Experts agree that job creation is critical to getting the housing and mortgage markets back on track Ã¢â‚¬" both in curbing delinquencies by ensuring homeowners have the ability to keep up with their mortgage payments and in giving consumers the confidence and security they need to become homebuyers.
[IMAGE] If unemployment remains elevated for an extended period, the housing recovery is expected to grind along at a snail's pace. Currently the nation's unemployment rate sits at a 26-year high. But what can we expect heading into the new year?
According to Patrick Newport, U.S. economist, for the international research firm ""IHS Global Insight"":http://www.ihsglobalinsight.com, ""The key for housing in 2011 and thereafter is employment growthÃ¢â‚¬Â¦.The economy is likely to deliver on jobs going forward. We expect the economy to add about 960,000 jobs during 2010, followed by 2.2 million more in 2011 and 2.9 million more in 2012.""
A recent forecast from the ""UCLA Anderson School of Management"":http://uclaforecast.com/ predicts slightly weaker job growth over the next two years Ã¢â‚¬" 1.8 million in 2011 and 2.4 million in 2012.
David Shulman, a senior economist with UCLA, commented, ""Unfortunately, even with the jobs gains averaging 150,000 per a month in 2011 and 200,000 a month in 2012, unemployment will remain above 9 percent through the third quarter of 2012.""[COLUMN_BREAK]
The latest Employment Outlook Survey from ""Manpower, Inc."":http://www.manpower.com, which queried more than 18,000 employers, found that 14 percent anticipate an increase in staff levels in their Q1 2011 hiring plans, while 10 percent expect a decrease in payrolls, resulting in a net employment outlook of +4 percent.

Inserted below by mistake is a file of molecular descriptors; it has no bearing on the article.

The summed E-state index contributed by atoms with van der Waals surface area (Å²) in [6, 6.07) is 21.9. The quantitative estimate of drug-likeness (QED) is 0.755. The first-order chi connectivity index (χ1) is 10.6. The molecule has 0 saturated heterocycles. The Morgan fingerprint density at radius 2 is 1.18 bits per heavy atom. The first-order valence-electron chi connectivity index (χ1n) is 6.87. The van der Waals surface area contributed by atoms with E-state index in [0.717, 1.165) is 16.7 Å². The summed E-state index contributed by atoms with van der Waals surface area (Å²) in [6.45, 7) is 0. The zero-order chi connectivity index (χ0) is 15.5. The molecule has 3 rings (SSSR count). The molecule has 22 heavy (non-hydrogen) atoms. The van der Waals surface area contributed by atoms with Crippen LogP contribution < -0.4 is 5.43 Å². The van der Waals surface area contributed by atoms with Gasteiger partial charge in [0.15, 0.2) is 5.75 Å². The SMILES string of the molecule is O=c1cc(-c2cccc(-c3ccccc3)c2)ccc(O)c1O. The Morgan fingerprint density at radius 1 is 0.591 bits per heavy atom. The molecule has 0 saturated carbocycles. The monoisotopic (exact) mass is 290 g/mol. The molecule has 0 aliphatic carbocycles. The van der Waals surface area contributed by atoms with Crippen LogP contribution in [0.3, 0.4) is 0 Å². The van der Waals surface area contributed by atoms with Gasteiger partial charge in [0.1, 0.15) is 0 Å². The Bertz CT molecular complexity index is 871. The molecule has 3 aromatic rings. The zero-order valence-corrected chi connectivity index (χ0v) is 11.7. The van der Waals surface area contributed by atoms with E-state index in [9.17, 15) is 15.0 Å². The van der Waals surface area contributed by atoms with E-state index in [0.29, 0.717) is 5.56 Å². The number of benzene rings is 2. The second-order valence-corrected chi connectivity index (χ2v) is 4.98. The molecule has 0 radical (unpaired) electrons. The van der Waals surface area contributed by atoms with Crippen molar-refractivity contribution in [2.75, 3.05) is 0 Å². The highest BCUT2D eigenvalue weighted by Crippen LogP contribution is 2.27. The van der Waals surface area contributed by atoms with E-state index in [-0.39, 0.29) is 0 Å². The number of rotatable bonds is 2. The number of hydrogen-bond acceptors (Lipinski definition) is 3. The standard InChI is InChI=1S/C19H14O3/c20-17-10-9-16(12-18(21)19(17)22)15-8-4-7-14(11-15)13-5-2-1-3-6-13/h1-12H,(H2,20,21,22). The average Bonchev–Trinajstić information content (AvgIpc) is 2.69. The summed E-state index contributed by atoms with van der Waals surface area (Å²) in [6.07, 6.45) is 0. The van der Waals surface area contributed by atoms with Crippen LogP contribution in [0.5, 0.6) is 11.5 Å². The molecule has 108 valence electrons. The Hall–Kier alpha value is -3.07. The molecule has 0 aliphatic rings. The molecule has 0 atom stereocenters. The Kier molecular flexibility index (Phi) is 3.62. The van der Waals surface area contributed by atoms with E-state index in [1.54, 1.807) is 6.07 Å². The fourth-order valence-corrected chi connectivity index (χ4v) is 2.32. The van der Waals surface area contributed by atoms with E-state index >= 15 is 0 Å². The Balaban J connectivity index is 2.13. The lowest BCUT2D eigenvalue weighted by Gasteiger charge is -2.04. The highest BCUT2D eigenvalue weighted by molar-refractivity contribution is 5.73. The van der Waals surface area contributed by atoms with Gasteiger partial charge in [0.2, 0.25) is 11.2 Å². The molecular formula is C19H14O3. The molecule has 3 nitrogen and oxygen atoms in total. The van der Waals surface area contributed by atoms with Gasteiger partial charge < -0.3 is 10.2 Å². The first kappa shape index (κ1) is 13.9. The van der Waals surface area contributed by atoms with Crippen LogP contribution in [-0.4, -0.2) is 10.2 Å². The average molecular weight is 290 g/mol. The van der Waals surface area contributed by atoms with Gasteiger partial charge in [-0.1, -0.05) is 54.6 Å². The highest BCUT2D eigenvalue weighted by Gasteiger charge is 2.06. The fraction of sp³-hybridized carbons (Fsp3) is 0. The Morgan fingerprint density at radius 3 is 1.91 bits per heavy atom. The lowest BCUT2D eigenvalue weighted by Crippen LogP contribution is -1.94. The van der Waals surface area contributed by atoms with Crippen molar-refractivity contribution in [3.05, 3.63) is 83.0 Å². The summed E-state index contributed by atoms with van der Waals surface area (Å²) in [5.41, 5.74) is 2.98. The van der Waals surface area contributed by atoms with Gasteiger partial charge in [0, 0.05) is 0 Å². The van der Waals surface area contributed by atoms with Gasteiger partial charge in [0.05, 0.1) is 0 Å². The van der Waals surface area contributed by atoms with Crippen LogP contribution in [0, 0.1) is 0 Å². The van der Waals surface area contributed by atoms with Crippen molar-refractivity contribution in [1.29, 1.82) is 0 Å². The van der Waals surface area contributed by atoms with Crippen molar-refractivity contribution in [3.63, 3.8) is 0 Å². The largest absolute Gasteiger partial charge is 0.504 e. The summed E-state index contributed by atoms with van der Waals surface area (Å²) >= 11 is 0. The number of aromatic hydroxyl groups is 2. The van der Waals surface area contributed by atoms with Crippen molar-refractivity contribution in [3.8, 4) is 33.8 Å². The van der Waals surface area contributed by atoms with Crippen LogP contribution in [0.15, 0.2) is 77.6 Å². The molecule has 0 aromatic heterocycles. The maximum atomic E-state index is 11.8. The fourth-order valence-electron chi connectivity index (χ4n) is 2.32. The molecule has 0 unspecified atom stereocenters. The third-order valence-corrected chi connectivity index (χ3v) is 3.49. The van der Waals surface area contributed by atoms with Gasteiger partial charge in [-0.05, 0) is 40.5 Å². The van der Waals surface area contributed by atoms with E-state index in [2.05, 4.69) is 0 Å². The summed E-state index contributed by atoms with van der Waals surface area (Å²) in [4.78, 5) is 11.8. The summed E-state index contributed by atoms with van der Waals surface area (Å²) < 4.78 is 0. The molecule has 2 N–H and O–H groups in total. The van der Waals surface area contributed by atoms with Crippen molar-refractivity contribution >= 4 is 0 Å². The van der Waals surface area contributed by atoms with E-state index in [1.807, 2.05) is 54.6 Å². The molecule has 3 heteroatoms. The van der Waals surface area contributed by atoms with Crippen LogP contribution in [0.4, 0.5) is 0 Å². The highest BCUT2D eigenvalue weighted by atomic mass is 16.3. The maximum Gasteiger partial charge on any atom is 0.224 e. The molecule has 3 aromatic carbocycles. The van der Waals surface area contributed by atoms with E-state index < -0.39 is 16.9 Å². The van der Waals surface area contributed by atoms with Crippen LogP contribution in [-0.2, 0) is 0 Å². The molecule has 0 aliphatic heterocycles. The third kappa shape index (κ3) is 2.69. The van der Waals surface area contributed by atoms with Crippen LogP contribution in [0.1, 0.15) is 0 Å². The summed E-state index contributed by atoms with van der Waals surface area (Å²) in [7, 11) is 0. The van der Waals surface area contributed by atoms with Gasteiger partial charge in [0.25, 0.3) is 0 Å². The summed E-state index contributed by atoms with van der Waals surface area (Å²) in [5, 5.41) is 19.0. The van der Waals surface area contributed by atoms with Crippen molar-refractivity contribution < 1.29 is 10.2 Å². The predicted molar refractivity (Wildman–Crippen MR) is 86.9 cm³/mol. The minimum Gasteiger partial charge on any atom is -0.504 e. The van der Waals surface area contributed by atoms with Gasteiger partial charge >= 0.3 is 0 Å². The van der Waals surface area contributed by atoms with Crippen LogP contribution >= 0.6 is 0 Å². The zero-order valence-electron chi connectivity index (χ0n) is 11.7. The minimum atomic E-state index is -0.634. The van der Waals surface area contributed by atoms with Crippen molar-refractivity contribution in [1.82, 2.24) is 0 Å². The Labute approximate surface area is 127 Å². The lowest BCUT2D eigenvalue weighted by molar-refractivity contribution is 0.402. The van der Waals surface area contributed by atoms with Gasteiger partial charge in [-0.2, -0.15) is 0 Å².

Seventy- three percent of employers expect no change in their hiring plans, according to Manpower's survey. The final 3 percent indicate they are undecided about their hiring intentions over the first three months of 2011.
""The fact that hiring expectations are trending upward is an encouraging sign,"" said Jonas Prising, Manpower president of the Americas. ""This quarter's survey responses paint a picture of a job market that is easing up, although not as quickly as anyone would like. We are still stuck in first gear, but the ongoing sector-wide improvement we have seen over the last year suggests that the labor market is ready to shift to a higher gear in 2011.""
According to a recent Bank of America Merrill Lynch survey, financial executives at U.S. companies expressed more optimism that their businesses will hire employees and see revenue growth in 2011.
Of the 801 executives surveyed in the bank's annual CFO Outlook, 47 percent said they expect their companies to hire additional employees next year, up from 28 percent who forecast hiring last year. Only 6 percent said they expect layoffs, compared with 9 percent last year. In addition, 64 percent of CFOs expect revenue growth in 2011.
""Despite the challenging economic climate, many CFOs have growing confidence that their companies have weathered the worst of the storm and are poised for expansion,"" said Laura Whitley, global commercial products executive at Bank of America Merrill Lynch. ""Although concerns about the economy remain, the increase in CFOs who expect to hire employees could be crucial to improving the nation's unemployment rate.""